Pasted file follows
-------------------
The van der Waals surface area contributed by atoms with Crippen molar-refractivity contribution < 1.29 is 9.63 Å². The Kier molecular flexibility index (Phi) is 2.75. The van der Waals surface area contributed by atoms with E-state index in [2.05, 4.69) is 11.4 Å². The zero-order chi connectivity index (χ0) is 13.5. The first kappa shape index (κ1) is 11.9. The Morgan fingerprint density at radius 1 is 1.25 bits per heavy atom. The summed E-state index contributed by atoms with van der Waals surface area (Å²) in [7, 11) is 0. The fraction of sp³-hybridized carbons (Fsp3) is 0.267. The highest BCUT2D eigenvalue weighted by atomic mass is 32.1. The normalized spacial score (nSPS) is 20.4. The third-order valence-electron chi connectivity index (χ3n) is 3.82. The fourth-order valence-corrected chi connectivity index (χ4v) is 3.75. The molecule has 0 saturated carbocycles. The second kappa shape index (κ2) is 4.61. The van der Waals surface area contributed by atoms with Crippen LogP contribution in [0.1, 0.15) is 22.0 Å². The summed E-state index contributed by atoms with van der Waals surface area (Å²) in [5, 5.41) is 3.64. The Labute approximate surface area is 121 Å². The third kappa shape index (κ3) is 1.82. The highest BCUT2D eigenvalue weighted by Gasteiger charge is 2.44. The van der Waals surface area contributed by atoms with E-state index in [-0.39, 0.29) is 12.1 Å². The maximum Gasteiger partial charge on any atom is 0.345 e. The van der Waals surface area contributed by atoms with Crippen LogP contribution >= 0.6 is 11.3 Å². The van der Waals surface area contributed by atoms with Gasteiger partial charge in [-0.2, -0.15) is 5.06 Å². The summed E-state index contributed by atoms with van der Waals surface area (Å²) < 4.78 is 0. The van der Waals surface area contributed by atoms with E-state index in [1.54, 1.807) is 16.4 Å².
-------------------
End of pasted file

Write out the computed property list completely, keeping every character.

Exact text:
The van der Waals surface area contributed by atoms with Crippen molar-refractivity contribution < 1.29 is 9.63 Å². The Kier molecular flexibility index (Phi) is 2.75. The van der Waals surface area contributed by atoms with E-state index in [2.05, 4.69) is 11.4 Å². The zero-order chi connectivity index (χ0) is 13.5. The first kappa shape index (κ1) is 11.9. The Morgan fingerprint density at radius 1 is 1.25 bits per heavy atom. The summed E-state index contributed by atoms with van der Waals surface area (Å²) in [7, 11) is 0. The fraction of sp³-hybridized carbons (Fsp3) is 0.267. The highest BCUT2D eigenvalue weighted by atomic mass is 32.1. The normalized spacial score (nSPS) is 20.4. The third-order valence-electron chi connectivity index (χ3n) is 3.82. The fourth-order valence-corrected chi connectivity index (χ4v) is 3.75. The molecule has 0 saturated carbocycles. The second kappa shape index (κ2) is 4.61. The van der Waals surface area contributed by atoms with Crippen LogP contribution in [0.1, 0.15) is 22.0 Å². The summed E-state index contributed by atoms with van der Waals surface area (Å²) in [5, 5.41) is 3.64. The Labute approximate surface area is 121 Å². The third kappa shape index (κ3) is 1.82. The highest BCUT2D eigenvalue weighted by Gasteiger charge is 2.44. The van der Waals surface area contributed by atoms with E-state index in [-0.39, 0.29) is 12.1 Å². The maximum Gasteiger partial charge on any atom is 0.345 e. The van der Waals surface area contributed by atoms with Crippen LogP contribution >= 0.6 is 11.3 Å². The van der Waals surface area contributed by atoms with Gasteiger partial charge in [-0.2, -0.15) is 5.06 Å². The summed E-state index contributed by atoms with van der Waals surface area (Å²) < 4.78 is 0. The van der Waals surface area contributed by atoms with E-state index in [1.54, 1.807) is 16.4 Å².